Moses was the last show I saw during my stay in St. Gallen and as I my articles about the other to nights (Anything Goes and Artus Excalibur) already suggested – for my the quality of the shows went downwards from Anything Goes on.
(funny how I don’t even try to be polite on this topic)
Years ago Michael Kunze, to book writer and lyricist of German (hit) musicals like Elisabeth, Mozart and Marie Antoinette had paired up with Dieter Falk, a pop music producer and song-writer, to write a pop oratory about the 10 commandments, which premiere in a huge soccer stadium with a choir consisting of thousands of people and a big orchestra and all that jazz. The music and the lyrics were quite ‘heavy’ taking into account that so many voices singing make the words hard to understand, so the words had to be streched and sung very slowly. Anyway, this oratory was okay to watch, it told the story of Moses and the 10 commandments and up to today it is produced/shown primarily by churches and religious organizations having choirs.
Apparently a couple of years later they were asked (or wanted) to write a musical of this oratory – and this was how Moses – Die 10 Gebote was written. Do you remember when I wrote about Artus and said that the material didn’t appear to be all that bad, but the directing just didn’t give a whole lot of f*cks? Well with Moses it was the other way ’round! The directing actually was quite neat, sweet, sometimes a little too ‘funny’ (in a “Look! I can do funny!”-kind of way). The performers were good, they sung well and danced well for the most parts.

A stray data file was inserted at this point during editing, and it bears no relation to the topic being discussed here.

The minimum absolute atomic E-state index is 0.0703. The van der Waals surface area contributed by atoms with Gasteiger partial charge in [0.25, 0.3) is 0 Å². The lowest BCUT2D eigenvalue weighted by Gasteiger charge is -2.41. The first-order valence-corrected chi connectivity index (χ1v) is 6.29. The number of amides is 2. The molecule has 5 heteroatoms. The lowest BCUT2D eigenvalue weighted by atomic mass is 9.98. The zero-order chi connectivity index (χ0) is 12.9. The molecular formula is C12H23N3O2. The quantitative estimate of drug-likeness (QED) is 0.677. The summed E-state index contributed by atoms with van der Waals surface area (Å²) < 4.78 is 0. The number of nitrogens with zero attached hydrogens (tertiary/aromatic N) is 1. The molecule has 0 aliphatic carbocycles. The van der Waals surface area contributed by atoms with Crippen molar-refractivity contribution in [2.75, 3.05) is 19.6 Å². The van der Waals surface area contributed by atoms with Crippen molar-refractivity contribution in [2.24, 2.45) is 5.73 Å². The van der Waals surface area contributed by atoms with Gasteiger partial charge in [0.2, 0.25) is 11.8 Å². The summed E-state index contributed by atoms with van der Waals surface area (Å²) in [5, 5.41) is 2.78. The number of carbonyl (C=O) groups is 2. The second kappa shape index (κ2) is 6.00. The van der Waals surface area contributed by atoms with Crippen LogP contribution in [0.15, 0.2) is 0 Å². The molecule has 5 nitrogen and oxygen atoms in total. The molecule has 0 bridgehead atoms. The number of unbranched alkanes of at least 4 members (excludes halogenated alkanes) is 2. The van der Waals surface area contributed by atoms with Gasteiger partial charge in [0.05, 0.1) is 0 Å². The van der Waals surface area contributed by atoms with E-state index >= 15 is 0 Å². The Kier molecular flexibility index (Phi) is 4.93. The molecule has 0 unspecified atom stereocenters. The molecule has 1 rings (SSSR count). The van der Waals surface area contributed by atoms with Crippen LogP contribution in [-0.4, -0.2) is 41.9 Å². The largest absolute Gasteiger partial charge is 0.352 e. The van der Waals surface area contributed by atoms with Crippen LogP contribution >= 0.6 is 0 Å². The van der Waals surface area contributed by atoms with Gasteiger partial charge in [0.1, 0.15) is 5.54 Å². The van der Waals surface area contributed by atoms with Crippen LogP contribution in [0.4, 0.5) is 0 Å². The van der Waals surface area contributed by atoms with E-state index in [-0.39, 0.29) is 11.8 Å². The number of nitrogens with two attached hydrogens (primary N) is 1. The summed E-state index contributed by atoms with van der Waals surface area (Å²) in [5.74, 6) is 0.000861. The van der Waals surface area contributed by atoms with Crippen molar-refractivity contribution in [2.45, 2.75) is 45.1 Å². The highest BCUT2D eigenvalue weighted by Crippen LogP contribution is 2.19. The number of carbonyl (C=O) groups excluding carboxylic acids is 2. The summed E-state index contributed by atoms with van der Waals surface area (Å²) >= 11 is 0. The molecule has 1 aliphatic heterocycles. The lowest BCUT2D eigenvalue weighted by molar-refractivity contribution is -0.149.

But outside of the pure watching-experiences (me, sitting there and watching what happens on stage, directing-wise, acting-wise…) I had some serious WTF?!-moments with the material. The songs mostly were like someone made the singers sing bible verses in pop music (like Britney Spears 90ies…), sometimes then suddenly bursting out into Gospel-inspired songs, dancing and singing and clapping – while a mere three minutes ago they’d told us that Moses’ people were slaves and had to work even harder than before because of Moses’ magic. There were scenes in front of the curtain, with two characters talking about a matter on of them wasn’t really concerned with (from a character-in-the-story-point of view) and which just had nothing to do with what happened before, it came out of the blue and obviously it had to be there because the set needed to be changed.
Right now I feel I don’t even want to write anything more about that experiences because I could go on and on about how weird I felt watching this as ‘musical theatre’ or how I think that these kinds of shows/productions are the reason why people in Germany think musicals are superficial, everyone looks great in them and from time to time someone randomly bursts into a song.
Usually I try not to write such short and negative things about theatre, but this needed to be done. Simply.